Chaitan Baru is a Distinguished Scientist and research staff member at SDSC. He is a data scientist interested in large-scale data systems, scientific data management, service-oriented architectures, data integration, and parallel database systems. He has played a leadership role in a number of national-scale cyberinfrastructure R&D initiatives across a wide range of science disciplines, including earth sciences, ecology, biomedical informatics, and healthcare. He initiated the Workshop series on Big Data Benchmarking (WBDB), which facilitates industry/academia collaboration in defining big data benchmarks. He co-chairs the SPEC Research Group on Big Data. Baru is currently on assignment as Senior Advisor for Data Science in the CISE Directorate at the National Science Foundation.

Jessica Block, M.S.

Research Analyst

UC San Diego

Jessica Block is a Research Analyst with Calit2 at UCSD. She is an interdisciplinary geologist and urban ecologist specializing in the use of sensor networks, remote sensing, and geospatial visualization tools for disaster response, natural resource management, policy decision-making, and sustainability. She is an expert in the management and fusion of datasets from disparate sources, and uses visualization technology as the bridge between University research and the needs of community members. She has a BS in geology from UCLA, and a MS in geology and urban ecology from Arizona State University. Her research in environmental sustainability has covered regions in the American West, Southeast Australia, Peru, and Mexico where growing populations depend on increasingly unstable resources in the face of climate change.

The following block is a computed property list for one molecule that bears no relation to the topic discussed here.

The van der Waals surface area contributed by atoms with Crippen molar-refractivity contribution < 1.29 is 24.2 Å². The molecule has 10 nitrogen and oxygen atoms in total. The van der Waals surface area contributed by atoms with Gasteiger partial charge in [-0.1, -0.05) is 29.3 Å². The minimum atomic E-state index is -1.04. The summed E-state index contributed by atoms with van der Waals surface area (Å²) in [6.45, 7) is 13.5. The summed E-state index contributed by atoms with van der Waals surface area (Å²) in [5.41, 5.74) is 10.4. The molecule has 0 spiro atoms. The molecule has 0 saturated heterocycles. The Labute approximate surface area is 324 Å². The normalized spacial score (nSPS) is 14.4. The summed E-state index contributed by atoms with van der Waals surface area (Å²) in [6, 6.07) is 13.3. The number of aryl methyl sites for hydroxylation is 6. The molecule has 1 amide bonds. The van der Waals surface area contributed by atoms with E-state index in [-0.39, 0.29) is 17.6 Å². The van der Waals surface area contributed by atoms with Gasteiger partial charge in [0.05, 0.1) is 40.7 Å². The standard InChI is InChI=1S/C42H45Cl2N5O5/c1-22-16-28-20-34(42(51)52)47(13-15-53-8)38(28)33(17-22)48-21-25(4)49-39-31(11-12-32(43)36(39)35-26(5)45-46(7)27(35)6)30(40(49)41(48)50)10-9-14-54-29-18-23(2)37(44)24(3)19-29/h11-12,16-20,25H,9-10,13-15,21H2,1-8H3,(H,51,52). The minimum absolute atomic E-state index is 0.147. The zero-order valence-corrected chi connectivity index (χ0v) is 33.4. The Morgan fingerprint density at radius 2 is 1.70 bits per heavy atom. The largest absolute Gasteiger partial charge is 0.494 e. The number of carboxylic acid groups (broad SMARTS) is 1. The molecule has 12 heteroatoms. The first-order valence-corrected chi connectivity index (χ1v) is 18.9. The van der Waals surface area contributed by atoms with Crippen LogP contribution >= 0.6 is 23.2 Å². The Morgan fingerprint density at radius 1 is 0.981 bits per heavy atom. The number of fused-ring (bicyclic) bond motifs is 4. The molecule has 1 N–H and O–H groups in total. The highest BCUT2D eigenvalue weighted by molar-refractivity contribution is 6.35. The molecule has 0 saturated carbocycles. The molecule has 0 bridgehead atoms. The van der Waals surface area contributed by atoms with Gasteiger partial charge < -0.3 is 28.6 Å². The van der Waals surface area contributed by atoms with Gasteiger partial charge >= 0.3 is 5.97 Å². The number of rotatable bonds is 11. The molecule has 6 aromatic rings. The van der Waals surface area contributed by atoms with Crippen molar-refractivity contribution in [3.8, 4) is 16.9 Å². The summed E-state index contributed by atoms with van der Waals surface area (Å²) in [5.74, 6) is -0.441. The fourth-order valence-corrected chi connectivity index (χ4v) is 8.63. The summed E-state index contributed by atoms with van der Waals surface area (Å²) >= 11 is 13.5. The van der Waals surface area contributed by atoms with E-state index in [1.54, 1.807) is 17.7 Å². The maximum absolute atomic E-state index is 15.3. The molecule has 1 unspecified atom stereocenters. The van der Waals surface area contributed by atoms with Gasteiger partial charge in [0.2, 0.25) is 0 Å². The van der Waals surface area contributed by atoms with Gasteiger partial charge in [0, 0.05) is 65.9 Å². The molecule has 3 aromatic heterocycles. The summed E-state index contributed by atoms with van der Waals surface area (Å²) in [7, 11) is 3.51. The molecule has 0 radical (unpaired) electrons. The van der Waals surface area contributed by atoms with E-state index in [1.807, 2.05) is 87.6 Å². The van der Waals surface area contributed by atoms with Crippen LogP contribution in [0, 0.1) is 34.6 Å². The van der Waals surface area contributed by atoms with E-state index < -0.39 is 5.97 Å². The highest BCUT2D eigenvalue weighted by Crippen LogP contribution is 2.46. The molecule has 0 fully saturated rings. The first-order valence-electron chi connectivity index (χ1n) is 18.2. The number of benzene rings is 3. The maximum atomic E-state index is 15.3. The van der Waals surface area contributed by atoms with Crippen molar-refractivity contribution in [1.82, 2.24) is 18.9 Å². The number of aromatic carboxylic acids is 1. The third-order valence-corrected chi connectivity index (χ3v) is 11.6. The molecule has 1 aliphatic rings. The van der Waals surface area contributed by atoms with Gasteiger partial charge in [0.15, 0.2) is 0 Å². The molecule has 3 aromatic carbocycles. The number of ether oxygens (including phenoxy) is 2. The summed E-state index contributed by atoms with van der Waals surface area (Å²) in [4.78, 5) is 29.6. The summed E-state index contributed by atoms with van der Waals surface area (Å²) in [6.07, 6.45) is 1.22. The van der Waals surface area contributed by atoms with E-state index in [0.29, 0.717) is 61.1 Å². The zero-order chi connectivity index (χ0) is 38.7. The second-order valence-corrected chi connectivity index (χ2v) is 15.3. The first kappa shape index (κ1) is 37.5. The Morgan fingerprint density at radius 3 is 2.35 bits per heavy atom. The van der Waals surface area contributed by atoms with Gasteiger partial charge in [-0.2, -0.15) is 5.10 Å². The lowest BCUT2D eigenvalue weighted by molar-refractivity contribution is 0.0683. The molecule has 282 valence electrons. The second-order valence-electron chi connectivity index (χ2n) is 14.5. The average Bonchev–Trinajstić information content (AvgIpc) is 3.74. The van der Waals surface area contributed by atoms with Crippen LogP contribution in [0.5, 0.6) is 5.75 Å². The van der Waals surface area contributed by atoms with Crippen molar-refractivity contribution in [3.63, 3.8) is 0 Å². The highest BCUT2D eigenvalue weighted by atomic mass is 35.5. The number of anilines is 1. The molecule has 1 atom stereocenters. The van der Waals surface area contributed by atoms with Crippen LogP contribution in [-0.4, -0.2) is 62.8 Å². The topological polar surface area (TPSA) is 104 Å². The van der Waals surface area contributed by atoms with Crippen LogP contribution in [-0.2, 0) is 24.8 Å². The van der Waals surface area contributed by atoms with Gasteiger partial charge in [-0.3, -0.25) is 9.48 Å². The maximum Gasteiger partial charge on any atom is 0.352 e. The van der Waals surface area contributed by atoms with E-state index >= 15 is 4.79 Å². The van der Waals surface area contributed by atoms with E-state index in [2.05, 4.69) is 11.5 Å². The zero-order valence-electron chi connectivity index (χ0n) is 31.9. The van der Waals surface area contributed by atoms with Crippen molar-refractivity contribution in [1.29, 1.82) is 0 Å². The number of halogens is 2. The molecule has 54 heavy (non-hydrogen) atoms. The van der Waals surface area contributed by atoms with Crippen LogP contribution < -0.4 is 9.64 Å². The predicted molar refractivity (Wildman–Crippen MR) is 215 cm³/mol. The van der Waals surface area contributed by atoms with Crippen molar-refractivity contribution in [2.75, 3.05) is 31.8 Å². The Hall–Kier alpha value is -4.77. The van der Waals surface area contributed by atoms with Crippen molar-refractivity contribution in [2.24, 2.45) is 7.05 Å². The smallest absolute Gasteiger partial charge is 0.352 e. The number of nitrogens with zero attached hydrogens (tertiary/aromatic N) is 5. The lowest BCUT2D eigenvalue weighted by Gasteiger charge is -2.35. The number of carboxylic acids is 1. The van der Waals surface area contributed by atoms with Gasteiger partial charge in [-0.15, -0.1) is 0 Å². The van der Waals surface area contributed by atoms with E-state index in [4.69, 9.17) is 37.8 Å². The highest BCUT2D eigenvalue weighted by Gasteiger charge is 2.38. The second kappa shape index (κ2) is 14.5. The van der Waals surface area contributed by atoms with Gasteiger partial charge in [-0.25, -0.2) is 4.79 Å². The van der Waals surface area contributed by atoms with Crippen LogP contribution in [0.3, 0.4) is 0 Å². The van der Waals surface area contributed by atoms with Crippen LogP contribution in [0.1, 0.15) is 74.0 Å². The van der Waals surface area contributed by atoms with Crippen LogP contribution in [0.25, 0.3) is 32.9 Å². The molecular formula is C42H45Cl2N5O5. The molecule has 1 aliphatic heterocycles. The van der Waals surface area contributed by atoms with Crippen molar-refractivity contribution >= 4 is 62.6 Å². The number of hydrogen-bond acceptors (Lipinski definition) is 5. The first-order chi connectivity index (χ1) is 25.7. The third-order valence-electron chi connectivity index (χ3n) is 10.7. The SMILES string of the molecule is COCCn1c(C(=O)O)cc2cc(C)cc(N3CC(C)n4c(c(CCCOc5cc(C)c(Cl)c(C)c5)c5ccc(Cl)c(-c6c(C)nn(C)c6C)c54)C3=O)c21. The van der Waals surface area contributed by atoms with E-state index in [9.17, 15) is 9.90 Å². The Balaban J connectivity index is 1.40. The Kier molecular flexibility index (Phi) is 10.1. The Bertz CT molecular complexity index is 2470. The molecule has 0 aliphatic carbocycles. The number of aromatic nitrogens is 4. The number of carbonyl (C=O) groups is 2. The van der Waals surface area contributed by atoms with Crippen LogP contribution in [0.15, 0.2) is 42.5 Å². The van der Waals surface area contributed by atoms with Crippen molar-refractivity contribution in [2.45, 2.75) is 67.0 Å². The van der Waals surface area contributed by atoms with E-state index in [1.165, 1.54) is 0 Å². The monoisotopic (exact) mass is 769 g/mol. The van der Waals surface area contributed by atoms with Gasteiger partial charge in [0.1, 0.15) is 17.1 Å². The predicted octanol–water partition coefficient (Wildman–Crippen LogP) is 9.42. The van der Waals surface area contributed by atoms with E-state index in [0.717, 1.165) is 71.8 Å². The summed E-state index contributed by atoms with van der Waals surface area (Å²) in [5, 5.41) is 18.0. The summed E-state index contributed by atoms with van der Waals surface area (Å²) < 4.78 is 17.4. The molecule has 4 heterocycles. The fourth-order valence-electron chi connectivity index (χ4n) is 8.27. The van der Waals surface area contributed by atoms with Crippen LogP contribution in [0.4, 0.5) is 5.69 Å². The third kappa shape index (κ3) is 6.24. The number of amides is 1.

Roger Bohn, Ph.D.


UC San Diego

Roger Bohn is a professor of management and has been on faculty at the School since 1992. His research began looking at technological knowledge — what it is, what is does and how to develop it — and has extended into looking how aviation, and by extension all other important technologies, have shifted from the realm of art to the realm of science over 80 years.

Jennifer Burney, Ph.D.

Assistant Professor

UC San Diego

Jennifer Burney is an environmental scientist whose research focuses on simultaneously achieving global food security and mitigating climate change. She designs, implements and evaluates technologies for poverty alleviation and agricultural adaptation, and studies the links between “energy poverty” — the lack of access to modern energy services — and food or nutrition security, the mechanisms by which energy services can help alleviate poverty, the environmental impacts of food production and consumption, and climate impacts on agriculture.


Sandeep Chandra, M.S.

Director of Health Cyberinfrastructure

San Diego Supercomputer Center